An ICO is similar to an IPO (initial public offering) in that it offers a certain amount of ownership in a company to the public. In an IPO, a share of stock represents fractional ownership of a corporation. In an ICO, a crypto coin represents a percentage of ownership in pretty much any business endeavor offered by pretty much anyone. This lack of regulation and oversight allows for quick growth, pivots, and innovation but it also comes with a brand-new risk profile – which is both exciting and terrifying!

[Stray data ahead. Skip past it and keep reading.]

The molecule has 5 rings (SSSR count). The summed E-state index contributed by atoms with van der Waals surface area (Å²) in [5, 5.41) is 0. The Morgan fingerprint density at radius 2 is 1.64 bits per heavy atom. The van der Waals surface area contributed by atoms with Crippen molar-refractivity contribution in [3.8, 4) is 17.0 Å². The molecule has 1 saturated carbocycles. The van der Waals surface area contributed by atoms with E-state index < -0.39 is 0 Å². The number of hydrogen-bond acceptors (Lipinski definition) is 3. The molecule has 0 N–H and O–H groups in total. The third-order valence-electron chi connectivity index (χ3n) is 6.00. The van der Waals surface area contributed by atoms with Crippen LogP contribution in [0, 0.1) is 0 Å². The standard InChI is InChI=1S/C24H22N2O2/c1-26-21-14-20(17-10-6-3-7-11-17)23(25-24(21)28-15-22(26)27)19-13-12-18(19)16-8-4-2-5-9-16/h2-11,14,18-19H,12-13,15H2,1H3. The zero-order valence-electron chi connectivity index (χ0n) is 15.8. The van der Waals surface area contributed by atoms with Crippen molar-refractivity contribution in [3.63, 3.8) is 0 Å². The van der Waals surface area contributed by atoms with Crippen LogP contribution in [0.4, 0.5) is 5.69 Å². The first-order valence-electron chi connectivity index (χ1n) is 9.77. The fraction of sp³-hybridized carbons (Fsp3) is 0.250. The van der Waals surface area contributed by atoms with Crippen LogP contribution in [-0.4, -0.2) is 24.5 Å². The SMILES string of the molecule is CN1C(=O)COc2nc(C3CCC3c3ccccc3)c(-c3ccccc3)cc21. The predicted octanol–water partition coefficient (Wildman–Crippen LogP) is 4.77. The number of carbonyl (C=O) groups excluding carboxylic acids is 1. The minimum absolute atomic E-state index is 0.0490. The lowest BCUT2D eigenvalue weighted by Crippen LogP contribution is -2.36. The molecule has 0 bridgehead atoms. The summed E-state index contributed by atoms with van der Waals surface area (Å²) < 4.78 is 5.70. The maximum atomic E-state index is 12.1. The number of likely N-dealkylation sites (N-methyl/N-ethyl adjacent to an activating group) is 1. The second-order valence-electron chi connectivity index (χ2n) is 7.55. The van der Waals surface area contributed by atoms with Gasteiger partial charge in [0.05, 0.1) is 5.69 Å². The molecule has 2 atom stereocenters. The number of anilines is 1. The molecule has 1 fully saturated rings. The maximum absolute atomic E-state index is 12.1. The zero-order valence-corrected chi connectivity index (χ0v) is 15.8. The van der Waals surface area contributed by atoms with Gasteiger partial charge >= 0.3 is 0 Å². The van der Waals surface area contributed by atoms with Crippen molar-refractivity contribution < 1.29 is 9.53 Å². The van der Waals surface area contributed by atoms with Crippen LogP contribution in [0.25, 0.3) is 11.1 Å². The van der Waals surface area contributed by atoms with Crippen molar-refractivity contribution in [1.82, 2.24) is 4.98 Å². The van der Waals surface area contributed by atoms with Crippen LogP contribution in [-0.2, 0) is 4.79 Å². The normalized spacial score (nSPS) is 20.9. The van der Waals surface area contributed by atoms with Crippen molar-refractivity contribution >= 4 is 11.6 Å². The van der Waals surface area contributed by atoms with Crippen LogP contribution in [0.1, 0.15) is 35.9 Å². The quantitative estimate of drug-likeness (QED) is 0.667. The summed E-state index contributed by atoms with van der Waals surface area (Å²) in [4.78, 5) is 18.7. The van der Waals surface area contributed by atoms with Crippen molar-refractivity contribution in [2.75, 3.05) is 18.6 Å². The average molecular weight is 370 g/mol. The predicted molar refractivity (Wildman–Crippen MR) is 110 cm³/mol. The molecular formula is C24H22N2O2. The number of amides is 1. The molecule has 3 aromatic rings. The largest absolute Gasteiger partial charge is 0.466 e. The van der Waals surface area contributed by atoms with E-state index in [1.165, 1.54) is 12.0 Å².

Proponents of the technology tout its convenience and the idea that you never have to remember your wallet or a password, ever again. While they are technically correct, chipping people invokes a train of thought that quickly descends to the darkest of places.
Jawbone just went belly up. Fitbit is on life support. The Quantified Self movement is busy measuring the last days of the fitness tracker fad; its 10,000 steps of fame are up.
Back, by popular demand, a reprise of my 8 Hottest Tech Trends of 1776. Enjoy!
I was going to write about a specific threat to brand marketing this week. But, considering the recent vicious attacks in London, I want to revisit a thesis about a specific threat from brand marketing.